In other words, we need some realism in these financial models. Some countries in Africa handle their financial matters poorly while others have done very well over the years.

The debt levels in the continent were at all-time lows in 2010 before that started to change around 2012. The overall point is that debt premiums should be applied on a country basis instead of a universal approach across the board.

AfricaLive: On the role of African firms: From the CEO of an emerging Kenyan engineering firm: “With the stringent requirements for bidding for World Bank and IMF projects, local companies cannot gain the required track record to jump from the category of a subcontractor to a contractor, or even less to EPC contractor.

That introduces a significant restriction to the possibilities of African development.” How do you react to that statement?

Paul Karakezi: Mine is a mixed reaction. Some of the requirements are indeed out of reach for local contractors. On the other hand, a lot of our contractors have not performed well when they have had the chance to prove themselves. In defence of local contractors, I have to revisit the corruption issue.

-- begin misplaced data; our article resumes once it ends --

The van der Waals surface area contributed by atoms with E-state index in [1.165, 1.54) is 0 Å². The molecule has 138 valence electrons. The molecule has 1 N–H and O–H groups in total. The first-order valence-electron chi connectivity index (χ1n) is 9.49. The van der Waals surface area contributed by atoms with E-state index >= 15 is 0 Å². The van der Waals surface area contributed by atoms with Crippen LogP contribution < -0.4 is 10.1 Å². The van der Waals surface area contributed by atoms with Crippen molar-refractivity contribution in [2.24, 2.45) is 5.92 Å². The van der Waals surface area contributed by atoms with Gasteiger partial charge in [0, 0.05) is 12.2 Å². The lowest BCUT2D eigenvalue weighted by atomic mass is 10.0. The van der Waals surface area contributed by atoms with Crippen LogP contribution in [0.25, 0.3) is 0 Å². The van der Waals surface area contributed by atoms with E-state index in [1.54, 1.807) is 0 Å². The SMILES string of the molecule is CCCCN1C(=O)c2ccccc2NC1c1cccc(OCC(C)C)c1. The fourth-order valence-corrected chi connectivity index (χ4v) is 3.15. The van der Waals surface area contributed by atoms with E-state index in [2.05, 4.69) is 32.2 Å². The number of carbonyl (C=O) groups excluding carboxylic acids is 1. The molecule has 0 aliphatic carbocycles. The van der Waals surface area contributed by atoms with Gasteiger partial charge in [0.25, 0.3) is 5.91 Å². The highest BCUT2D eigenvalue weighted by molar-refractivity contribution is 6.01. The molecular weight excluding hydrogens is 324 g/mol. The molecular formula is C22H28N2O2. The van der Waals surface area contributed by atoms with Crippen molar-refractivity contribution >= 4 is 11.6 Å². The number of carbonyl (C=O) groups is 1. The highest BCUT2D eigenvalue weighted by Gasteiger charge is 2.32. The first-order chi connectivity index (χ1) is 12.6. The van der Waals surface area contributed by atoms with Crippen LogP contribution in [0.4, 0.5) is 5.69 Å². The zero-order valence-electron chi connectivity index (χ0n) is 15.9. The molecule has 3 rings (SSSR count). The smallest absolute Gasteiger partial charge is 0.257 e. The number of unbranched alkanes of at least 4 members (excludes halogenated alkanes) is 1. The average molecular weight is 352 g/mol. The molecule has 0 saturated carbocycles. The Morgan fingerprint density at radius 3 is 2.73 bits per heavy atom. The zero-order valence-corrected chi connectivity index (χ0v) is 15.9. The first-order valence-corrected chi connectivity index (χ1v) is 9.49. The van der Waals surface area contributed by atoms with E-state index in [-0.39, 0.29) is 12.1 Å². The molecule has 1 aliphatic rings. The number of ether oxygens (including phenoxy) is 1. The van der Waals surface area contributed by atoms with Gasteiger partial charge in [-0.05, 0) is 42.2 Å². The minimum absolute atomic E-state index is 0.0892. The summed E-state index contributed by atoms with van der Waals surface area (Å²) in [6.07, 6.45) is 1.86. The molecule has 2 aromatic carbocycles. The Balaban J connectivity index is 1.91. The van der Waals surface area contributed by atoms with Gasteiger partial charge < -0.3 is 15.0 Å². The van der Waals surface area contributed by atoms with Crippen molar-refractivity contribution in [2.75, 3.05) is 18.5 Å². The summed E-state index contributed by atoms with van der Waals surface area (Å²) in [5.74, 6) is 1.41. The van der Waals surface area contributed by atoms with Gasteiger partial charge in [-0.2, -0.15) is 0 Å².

Some of the local contractors that get work and disappoint because of incompetence, get the jobs through corruption. Apart from the corruption aspect, there is the funding aspect. Even in projects financed by international bodies, payment delays do occur and that can cripple operations.

The biggest problem for me though is the advent of Chinese contractors. These companies have taken over the construction sector in Africa because, in most tender projects, there is always 5 to 6 Chinese companies on the tender list.